In Spain, for example, the focus will be on the large-scale development of renewable energies, the renovation of buildings and the development of the circular economy and waste management, particularly in the automotive industry. Italy is committed to innovation, both in industrial processes and energy efficiency, in small and medium-sized enterprises.
A need for technology and innovations for more sustainable buildings
The real estate and construction sector is a very traditional sector, not very permeable to changes and trends. Advancements in terms of technology, take a long time to be implemented. Precisely, it is technology that helps the development of these innovations in the field, and almost all of them are focused on sustainability, energy savings, increased comfort and user experience and also greater efficiency in operations.
As an example, Johnson Controls has developed a portfolio of digital solutions that can help supporting companies to make buildings more sustainable and efficient.
Sustainability ranges from air quality, improvement of the occupant experience to energy efficiency and ultimately decarbonisation. It affects not only the buildings, but also the users.
The real estate sector needs innovative approaches and solutions to achieve its decarbonization and energy efficiency goals, while optimizing building performance, says Garcia del Castillo. Innovation can play an important role, both in the design of the solution and in the subsequent services and continuous optimisation of the building or plant.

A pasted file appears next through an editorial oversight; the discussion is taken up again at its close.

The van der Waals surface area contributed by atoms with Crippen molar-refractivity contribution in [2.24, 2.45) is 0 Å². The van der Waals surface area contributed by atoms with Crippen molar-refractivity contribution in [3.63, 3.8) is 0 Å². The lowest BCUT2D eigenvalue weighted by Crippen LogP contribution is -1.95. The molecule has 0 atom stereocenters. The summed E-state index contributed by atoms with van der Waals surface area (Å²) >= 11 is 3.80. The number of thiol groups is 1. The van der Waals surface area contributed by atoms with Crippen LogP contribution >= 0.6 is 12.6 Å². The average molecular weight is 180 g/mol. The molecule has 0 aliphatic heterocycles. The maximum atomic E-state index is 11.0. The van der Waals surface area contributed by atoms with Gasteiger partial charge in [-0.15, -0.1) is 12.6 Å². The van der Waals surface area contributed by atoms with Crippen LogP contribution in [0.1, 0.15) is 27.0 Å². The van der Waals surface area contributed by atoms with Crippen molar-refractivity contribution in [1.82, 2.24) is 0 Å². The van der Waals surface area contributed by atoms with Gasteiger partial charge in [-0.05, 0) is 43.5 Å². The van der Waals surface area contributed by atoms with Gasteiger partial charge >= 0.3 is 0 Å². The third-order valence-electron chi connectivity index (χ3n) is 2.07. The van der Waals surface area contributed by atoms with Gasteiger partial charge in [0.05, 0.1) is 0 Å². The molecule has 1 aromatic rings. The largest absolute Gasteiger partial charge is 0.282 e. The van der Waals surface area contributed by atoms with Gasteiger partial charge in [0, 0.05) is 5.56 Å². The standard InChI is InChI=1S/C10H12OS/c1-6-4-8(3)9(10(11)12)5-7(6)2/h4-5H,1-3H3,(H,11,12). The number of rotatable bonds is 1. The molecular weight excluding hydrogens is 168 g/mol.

Sustainability in any building or plant encompasses many disciplines, so Johnson Controls’ approach is truly holistic, says Garcia del Castillo. Sustainability concerns not only aspects of decarbonisation, but also the efficiency of resources – be it energy, space or time – and the well- being and satisfaction of the building user.
For each company or sector, the issues are different. For Food & Beverage companies, the main issue is the efficient use of heat and cooling. For industrial companies, the rational use of energy, electrification in heat generation and process optimisation are key. And for building customers, safety, comfort and user experience count as KPIs when measuring sustainability performance.
In each case, Johnson Controls can contribute with a holistic consultative approach and a related value proposition. Our distinctiveness lies in our ability to provide all sustainability services in a comprehensive and integrated manner, with a single point of contact. By combining multiple disciplines and solutions, we make it easier for clients to achieve their objectives, says Garcia del Castillo.
Technology is thus positioned as an additional facilitator of the environmental transition of the whole building industry by contributing to the emergence of intelligent and responsible buildings, serving the comfort and well-being of occupants.
The overall sustainability objectives must remain ambitious, and it is now up to everyone to accelerate their efforts to achieve them. Let’s remain optimistic!
About Agustin Garcia del Castillo
Agustin Garcia del Castillo is an architect, Member of the Royal Institute of Chartered Surveyors (RICS – the most prestigious international association of real estate professionals promoting the development and management of land, real estate, buildings and infrastructure), Sustainability and Real Estate expert with more than 15 years of experience. He has recently started a new role as Sustainability Director at Johnson Controls.